passion in marriage

Keeping Desire Alive in Long-Term Relationships

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Esther Perel gave a fantastic TED talk earlier this year after completing years of research on desire and fascination in couples.  Her talk and her work focus on key ways to keep the fire alive for couples who stay together a long time.  Two clear themes hold true for couples and for fires.  The are:

Fire Needs Air

If you have ever built a fire you know this is true.  You can't pile on too much kindling and paper, the fire needs to breathe.  This is true in partnership as well.  You need a little room to breathe.

As Perel puts it, one clear response in her research was from people who said "I am most drawn to my partner when she is away, when we are apart, when we reunite."  

Taking time away from your sweetheart is beneficial for many reasons, but in the case of desire it allows room for imagination.  Giving your fire some air affords the opportunity to long for one another.

Be careful not to smother your fire. Give each other space to breathe.

Fire Needs Kindling

You can't a fire without kindling, and without regularly feeding it your fire will eventually die out.  In couples this is probably even more important than giving space.

So how do you feed that fire?  Feed your inner fire.  Each of you has something wonderful and magical within you that originally drew your partner to you.  

Invest in your individual fires or as Perel's said, "When I look at my partner radiant and confident, probably the biggest turn-on across the board."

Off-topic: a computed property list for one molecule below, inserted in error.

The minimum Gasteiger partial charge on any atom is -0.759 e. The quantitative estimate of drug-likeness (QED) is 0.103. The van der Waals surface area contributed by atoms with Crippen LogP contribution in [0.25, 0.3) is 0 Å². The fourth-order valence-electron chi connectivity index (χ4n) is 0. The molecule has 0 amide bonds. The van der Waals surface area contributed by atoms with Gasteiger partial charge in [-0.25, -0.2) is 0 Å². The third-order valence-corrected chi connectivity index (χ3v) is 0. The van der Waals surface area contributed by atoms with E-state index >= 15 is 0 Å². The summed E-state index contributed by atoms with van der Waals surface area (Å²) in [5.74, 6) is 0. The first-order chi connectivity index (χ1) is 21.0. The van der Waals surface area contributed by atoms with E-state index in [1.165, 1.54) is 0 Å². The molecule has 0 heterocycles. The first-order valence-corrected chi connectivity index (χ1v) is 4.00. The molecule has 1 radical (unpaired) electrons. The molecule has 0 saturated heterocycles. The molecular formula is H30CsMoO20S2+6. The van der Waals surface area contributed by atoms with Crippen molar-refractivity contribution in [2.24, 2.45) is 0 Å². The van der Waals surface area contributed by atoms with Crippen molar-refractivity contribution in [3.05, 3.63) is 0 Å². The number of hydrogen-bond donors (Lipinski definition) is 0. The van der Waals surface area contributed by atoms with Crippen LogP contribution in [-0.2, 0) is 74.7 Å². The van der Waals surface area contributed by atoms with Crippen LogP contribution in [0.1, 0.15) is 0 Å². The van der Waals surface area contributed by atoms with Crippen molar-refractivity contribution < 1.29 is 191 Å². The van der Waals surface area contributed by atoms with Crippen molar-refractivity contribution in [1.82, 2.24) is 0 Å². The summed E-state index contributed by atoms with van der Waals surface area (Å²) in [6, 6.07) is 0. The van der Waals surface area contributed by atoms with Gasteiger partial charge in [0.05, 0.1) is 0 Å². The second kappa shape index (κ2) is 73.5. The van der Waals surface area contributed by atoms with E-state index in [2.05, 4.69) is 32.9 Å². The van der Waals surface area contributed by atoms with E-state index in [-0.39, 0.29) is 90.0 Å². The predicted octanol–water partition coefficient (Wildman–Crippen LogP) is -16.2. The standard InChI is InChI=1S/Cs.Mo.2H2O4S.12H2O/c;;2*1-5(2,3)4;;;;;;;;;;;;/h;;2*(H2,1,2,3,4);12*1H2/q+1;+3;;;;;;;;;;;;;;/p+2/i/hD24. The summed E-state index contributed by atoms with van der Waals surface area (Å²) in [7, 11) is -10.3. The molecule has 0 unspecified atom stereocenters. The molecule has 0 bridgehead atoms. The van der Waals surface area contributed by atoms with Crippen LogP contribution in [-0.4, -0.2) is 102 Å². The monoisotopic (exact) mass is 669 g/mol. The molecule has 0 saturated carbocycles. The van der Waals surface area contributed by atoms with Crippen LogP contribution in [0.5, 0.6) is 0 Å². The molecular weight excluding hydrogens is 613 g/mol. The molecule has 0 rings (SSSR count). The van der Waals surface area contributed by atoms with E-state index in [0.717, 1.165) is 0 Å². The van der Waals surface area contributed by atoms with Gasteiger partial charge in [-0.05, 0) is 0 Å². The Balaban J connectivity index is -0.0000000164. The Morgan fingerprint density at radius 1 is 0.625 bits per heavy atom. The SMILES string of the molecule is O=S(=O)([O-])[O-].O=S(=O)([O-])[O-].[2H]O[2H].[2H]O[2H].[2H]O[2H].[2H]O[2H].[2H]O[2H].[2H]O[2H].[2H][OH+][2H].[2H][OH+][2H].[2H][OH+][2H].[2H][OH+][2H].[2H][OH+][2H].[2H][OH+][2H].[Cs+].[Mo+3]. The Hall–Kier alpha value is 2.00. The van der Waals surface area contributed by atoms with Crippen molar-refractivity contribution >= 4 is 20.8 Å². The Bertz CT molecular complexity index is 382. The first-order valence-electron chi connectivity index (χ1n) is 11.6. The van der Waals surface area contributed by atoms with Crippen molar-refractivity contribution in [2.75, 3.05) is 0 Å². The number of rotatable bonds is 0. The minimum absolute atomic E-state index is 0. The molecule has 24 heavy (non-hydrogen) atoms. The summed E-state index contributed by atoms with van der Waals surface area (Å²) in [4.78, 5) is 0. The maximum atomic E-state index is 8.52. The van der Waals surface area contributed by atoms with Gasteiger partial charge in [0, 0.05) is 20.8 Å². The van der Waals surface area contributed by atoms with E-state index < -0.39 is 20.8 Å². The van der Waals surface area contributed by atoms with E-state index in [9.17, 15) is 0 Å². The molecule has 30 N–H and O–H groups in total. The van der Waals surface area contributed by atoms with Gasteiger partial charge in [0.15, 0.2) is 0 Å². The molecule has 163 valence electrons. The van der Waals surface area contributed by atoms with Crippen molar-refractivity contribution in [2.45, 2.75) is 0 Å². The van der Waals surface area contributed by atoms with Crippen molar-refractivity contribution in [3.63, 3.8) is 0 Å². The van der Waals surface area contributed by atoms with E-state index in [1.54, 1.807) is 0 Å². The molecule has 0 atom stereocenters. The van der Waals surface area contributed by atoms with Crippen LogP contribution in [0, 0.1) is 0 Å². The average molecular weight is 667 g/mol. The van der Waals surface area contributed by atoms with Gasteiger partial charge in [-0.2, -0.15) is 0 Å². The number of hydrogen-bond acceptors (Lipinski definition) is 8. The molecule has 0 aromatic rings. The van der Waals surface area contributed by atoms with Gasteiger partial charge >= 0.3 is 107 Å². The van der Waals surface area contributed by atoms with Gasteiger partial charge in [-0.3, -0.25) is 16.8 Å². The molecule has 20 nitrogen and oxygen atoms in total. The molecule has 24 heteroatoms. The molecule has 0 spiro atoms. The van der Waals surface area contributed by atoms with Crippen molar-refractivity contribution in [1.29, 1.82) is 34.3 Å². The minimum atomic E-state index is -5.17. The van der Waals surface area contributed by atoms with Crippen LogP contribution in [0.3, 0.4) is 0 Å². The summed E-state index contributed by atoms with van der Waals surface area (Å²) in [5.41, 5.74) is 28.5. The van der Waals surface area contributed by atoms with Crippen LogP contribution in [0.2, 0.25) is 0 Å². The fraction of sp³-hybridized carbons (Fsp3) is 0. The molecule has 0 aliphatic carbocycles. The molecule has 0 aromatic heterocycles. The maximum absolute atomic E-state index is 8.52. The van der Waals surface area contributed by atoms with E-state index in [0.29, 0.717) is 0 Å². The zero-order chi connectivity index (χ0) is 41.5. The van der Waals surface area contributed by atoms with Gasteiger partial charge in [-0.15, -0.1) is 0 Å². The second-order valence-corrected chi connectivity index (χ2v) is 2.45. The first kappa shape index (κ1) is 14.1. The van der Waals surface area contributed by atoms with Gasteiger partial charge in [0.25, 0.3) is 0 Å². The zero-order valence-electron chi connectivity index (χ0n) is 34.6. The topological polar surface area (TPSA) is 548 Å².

Find ways to develop your interests and passions and share them with your partner and others.  Toss some kindling on the fire and watch the sparks fly.

Watch the whole Esther Perel TED Talk below.

If you're interested in talking about balancing the kindling and air in your relationship give me a call for a consultation - I'm happy to help you out.   

Gina Senarighi Sex Counselor Portland

Gina Senarighi offers non-judgmental sex-positive, gender-affirming, LGBTQ relationship support online and in the Pacific Northwest. 

She often says, “I love love, in all its forms!”

She’s helped thousands of couples deepen their sexual connection, repair trust, and build sustainable lasting partnerships.

She uses her multi-disciplinary professional training to teach communication skills and help her clients handle conflict with compassion.

Gina has supported many couples experimenting with open relationships based in trust and integrity. If you’re considering polyamory you should check out her online resources here.

Although most of her couples are experimenting with less traditional relationship structures, even her more mainstream clients appreciate her open-minded non-judgmental approach and diverse expertise.

If you’re interested in taking this work further contact her for a free consultation.